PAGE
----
Sunday the 13th was a great day at Ebenezer. Our adult Sunday school continued our study of James with 3:13-18, contrasting earthly “wisdom” with God’s wisdom. We agreed that there is a way to test our “wisdom,” our choices in relationships, by comparing them with James’ description in verse 17.
- Is the “truth” that I am speaking pure or tarnished by envy or selfishness?
- Am I being considerate of another’s feelings, hopes, or dreams?
- Are my actions submissive to God’s will for my life?
- Am I showing to others the mercy God has given to me?
- Do my words bring people together or cause cliques and separation?
During the children’s sermon, I showed the kids some tracing templates representing everything from a clown, to a dinosaur, to a monkey, plus a cat and a wind-up mouse. (One of the kids figured that one out!) I showed them how tracing those templates could help them draw a picture that they might not be able to make on their own. Then we talked about how Jesus’ life is our template. By following the pattern of Jesus’ life, our lives can become a beautiful picture of God’s love.
Sunday’s gospel reading, Mark 8:27-38, reminded us that Jesus calls us to carry our cross as we follow Him, not just when we want to or when everything is easy, but even in the hard times, the sorrowful times, and the moments of darkness and frustration. We finished the worship service with the song, “I Have Decided to Follow Jesus” as a commitment to follow the pattern of Jesus’ life, to seek and live in God’s will every day.
AN APPEAL TO PEACE
The church in Corinth was “successful.” They had growth, spiritually and in numbers. God blessed the Corinthian believers with strength, as well, but they had a problem. In this urban church, the believers struggled with identity. It wasn’t their identity in Christ—they had resolved that by putting their faith in Jesus. Just after his greeting, Paul challenged the believers: Now I appeal to you, brothers and sisters, by the name of our Lord Jesus Christ, that all of you be in agreement and that there be no divisions among you, but that you be united in the same mind and the same purpose (1 Corinthians 1:10).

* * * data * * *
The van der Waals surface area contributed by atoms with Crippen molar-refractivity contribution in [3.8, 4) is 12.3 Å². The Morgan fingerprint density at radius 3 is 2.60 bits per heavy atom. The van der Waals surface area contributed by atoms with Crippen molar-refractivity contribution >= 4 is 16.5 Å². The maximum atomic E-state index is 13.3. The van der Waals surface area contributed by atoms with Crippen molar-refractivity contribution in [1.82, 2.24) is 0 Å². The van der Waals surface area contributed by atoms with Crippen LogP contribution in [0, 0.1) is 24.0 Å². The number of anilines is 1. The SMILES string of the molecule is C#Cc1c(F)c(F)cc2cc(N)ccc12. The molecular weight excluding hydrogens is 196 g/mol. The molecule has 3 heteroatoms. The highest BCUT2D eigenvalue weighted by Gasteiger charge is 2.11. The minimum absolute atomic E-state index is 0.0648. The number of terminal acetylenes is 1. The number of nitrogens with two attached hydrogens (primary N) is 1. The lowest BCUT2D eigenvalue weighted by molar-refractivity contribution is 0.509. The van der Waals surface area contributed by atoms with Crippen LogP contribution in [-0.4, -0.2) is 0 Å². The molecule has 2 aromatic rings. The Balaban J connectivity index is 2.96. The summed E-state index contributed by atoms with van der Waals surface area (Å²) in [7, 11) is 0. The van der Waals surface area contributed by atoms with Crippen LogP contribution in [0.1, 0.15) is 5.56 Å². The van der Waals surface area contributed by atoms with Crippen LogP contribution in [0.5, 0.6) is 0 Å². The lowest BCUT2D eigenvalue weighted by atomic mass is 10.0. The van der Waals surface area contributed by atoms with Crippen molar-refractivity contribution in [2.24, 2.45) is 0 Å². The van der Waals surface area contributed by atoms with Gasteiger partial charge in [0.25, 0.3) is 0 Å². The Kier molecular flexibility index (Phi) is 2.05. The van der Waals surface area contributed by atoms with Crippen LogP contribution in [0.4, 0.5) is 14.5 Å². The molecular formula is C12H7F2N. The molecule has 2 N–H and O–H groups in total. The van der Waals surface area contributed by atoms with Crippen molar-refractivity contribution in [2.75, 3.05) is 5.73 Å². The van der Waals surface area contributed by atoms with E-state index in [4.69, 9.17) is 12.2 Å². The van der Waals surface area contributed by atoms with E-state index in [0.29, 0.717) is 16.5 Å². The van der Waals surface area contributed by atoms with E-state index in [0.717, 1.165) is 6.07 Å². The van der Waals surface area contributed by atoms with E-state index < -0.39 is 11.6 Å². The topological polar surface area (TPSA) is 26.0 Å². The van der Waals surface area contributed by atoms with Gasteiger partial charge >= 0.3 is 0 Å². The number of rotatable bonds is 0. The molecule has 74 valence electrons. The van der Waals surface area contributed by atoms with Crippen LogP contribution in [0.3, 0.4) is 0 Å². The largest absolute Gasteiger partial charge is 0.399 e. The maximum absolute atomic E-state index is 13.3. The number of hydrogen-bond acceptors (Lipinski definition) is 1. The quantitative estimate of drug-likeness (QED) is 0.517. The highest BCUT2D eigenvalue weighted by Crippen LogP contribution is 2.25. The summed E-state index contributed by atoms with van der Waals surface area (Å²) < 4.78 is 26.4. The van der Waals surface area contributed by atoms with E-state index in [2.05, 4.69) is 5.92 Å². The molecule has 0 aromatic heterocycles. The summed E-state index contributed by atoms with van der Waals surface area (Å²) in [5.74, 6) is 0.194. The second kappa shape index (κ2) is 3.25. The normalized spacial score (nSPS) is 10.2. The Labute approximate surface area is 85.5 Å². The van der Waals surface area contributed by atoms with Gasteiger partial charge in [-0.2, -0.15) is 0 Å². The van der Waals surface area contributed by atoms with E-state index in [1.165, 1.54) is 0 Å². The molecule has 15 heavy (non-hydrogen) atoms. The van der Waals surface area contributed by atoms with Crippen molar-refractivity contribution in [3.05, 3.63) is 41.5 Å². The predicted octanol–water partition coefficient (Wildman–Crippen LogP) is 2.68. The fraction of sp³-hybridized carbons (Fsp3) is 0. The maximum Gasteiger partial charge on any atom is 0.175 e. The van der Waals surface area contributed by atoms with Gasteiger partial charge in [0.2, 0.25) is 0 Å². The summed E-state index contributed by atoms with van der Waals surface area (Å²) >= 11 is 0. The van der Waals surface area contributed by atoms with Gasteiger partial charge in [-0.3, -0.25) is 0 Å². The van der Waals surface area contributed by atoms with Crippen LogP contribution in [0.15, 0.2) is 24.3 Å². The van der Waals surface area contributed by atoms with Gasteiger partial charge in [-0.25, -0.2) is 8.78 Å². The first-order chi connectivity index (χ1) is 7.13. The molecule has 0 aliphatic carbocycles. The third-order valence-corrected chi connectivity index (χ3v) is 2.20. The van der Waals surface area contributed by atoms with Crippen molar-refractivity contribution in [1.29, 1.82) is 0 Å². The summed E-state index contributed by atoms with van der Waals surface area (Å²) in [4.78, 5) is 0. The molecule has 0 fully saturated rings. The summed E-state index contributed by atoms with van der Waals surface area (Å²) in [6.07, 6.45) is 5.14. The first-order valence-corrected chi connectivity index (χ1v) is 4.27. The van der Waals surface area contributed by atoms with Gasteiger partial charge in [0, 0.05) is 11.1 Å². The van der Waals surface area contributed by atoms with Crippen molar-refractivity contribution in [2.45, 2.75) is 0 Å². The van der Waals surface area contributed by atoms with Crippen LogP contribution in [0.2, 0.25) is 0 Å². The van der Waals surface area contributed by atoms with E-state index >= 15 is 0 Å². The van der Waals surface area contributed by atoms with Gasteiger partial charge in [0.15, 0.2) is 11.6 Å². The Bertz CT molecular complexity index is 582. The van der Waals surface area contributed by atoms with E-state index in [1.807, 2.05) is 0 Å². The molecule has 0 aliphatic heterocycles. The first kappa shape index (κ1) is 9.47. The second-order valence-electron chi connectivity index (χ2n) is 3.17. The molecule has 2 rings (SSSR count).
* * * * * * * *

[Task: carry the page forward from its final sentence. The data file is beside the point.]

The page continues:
There it is: The believers in Corinth were star worshippers. By that I mean they picked out their “star” teachers, and that became their group’s identity. The only problem was the church couldn’t agree on which “star” was the right one. Some followed Cephas (Peter), and some Apollos, Some thought Paul was the teacher to follow. The church was divided.
We are not unlike the Corinthians. Although we all call on the name of Jesus, we each have our tenets, our distinctives, our traditions. And each of us is sure that we have the “right” interpretation. Having been Roman Catholic, Baptist, Church of God, Assemblies of God, and now Presbyterian, I’m more sure than ever that we all have something to contribute to the larger church. The Greenfield ministerial alliance does a wonderful job of portraying this truth. Our combined worship services and outreaches throughout the year bring together the best of all of us as we together worship and serve God.
Paul challenged the Corinthians to be united under one banner, the banner of our Lord Jesus Christ. We may worship in different ways, and in different locations, but the thread of the gospel ties us together. “For the message about the cross is foolishness to those who are perishing, but to us who are being saved it is the power of God” (v.18).
Pastor Mary Kay Glunt